WILLIAM D. STIEHL, DISTRICT JUDGE.
Before the Court is plaintiff’s motion to amend the schedule for filing a motion for bifurcation and to a set schedule for filing a motion for reconsideration (Doc. 128). The Court held a status conference on August 21, 2013, at which time the Court informed the plaintiff that if it intended to file a motion for bifurcation of the trial, such motion would be due on or before September 4, 2013, and defendant’s response would be due on or before September 11, 2013. Plaintiff requests that the deadline for the motion for bifurcation be extended until September 18, 2013, and the response deadline extended until September 25, 2013. Plaintiff asserts that defendant consents to the above request.
Plaintiff also notes that at the status conference, the Court indicated that it would “consider a motion for reconsideration” of the Court’s previous summary judgment ruling with respect to the application of liability provisions contained in the 1983 Lease Agreement. The plaintiff then asserts that the Court “granted leave to file the motion for reconsideration” but no briefing schedule was set. Plaintiff requests leave to file a motion, “seeking reconsideration or bifurcation in the alternative, ” keeping the same briefing schedule as requested above.
The Court did not grant leave to plaintiff to file a motion for reconsideration by stating that it would “consider reconsidering.” At this point in the proceedings, the Court has issued its ruling on the motions for summary judgment. Furthermore, the standards for filing or granting a motion for reconsideration or a renewed motion for summary judgment are clearly identified in the Federal Rules of Civil Procedure and the caselaw within the Seventh Circuit.
The Federal Rules of Civil Procedure provide two ways in which a party may seek reconsideration of the merits of an order of the Court, namely, Rule 59(e) or Rule 60(b). United States v. Deutsch, 981 F.2d 299, 300 (7th Cir.1992). Under Rule 59(e), a litigant may move the Court to alter or amend a judgment, based on newly discovered evidence, an intervening change in the controlling law or manifest error of law or fact. See Russell v. Delco Remy Div. of Gen. Motors Corp., 51 F.3d 746, 749 (7th Cir.1995); Fed.R.Civ.P. 59(e). Judgment has not been entered in our case, rendering Rule 59(e) inapplicable.
Furthermore, with respect to Fed.R.Civ.P. 60(b), the Seventh Circuit has explained that “Rule 60(b)(1) permits the court in the exercise of discretion to relieve a party from an order on the grounds of mistake, inadvertence, or excusable neglect, and Rule 60(b)(6) covers ‘any other reason justifying relief from the operation of the judgment.’” Longs v. City of South Bend, 201 Fed.App’x 361, 364 (7th Cir. 2006) (quoting McCormick v. City of Chicago, 230 F.3d 319, 327 (7th Cir.2000)). Relief pursuant to this rule, however, “is regarded as an extraordinary remedy which is granted only in exceptional circumstances.” Id.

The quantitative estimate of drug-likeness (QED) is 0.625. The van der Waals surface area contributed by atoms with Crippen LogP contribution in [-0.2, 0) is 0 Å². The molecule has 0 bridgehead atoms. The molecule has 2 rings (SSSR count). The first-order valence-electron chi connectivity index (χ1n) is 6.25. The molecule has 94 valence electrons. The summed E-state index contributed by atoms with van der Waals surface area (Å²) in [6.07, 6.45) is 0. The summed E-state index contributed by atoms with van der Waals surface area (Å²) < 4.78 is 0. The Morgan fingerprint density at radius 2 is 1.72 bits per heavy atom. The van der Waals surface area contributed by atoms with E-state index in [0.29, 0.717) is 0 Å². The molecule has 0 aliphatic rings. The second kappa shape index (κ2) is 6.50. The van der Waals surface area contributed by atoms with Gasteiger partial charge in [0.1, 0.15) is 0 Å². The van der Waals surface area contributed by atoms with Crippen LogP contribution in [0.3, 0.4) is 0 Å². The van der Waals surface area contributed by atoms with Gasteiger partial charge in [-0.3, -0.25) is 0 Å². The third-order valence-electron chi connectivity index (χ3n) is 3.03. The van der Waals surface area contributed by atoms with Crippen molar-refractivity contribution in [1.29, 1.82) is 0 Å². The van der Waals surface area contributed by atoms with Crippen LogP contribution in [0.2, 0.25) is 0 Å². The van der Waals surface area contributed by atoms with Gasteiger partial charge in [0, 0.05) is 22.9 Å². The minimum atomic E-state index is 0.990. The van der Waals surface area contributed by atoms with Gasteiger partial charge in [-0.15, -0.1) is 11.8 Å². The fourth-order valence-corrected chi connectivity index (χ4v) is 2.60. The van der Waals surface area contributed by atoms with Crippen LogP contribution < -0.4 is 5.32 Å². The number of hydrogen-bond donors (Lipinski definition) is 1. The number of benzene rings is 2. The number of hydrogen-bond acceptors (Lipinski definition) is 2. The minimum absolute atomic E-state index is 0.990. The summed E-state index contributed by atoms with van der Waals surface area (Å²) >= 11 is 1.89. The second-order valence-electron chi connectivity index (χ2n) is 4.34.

Additionally, the Seventh Circuit has noted that “[t]he standard for relief under Rule 60(b)(6) is even more demanding. To justify relief under subsection (6), a party must show ‘extraordinary circumstances.’” Id. (quoting Pioneer Inv. Serv. Co. v. Brunswick Assocs., 507 U.S. 380, 393 (1993)). “Further, the ‘typical’ Rule 60(b)(6) case is one where ‘there just is no way the party seeking to set aside the judgment could have discovered the ground for doing so within a year of its entry, ’ as required by Rule 60(b)(1), (2), and (3).” Id. (emphasis added) (quoting Lowe v. McGraw–Hill Cos., 361 F.3d 335, 342 (7th Cir.2004)). Rule 60(b)(6) would not be applicable in this case because, should plaintiff decide to file a motion for reconsideration within the deadline set by the court, the motion will have been brought within one year.
The Seventh Circuit has also instructed:
A motion for reconsideration allows a party to direct the district court's attention to newly discovered material evidence or a manifest error of law or fact. The motion for reconsideration is not an opportunity for a party to correct its own procedural failures or introduce evidence that should have been brought to the attention of the court prior to judgment.
Johnny Blastoff, Inc. v. Los Angeles Rams Football Co., 188 F.3d 427, 439 (7th Cir. 1999) (internal quotation omitted).
Moreover, “[t]he denial of summary judgment is not a final judgment, rather, it is an interlocutory order.” Whitford v. Boglino, 63 F.3d 527, 530 (7th Cir. 1995). Accordingly, “the denial of summary judgment has no res judicata effect, and the district court may, in its discretion, allow a party to renew a previously denied summary judgment motion or file successive motions, particularly if good reasons exist.” Id. If one of the following grounds exists, a renewed of successive summary judgment motion is especially appropriate: “(1) an intervening change in controlling law; (2) the availability of new evidence or an expanded factual record; and (3) need to correct a clear error or prevent manifest injustice.” Id.
The Court encourages the plaintiff to carefully review the rules and caselaw, and proceed with a motion for reconsideration or renewed summary judgment motion only if it is appropriate and falls within the limited scenarios described therein. Additional resources should not be expended for a motion that cannot meet the limited grounds for this Court to reconsider its Order.
Accordingly, the Court GRANTS the plaintiff’s motion (Doc. 128), as follows: plaintiff SHALL file its motion for bifurcation on or before September 18, 2013, and defendant SHALL file its response on or before September 25, 2013. Should plaintiff determine that a motion for reconsideration or renewed summary judgment motion is appropriate, a properly supported motion shall be filed separately from its motion for bifurcation. Any motion for reconsideration or renewed summary ...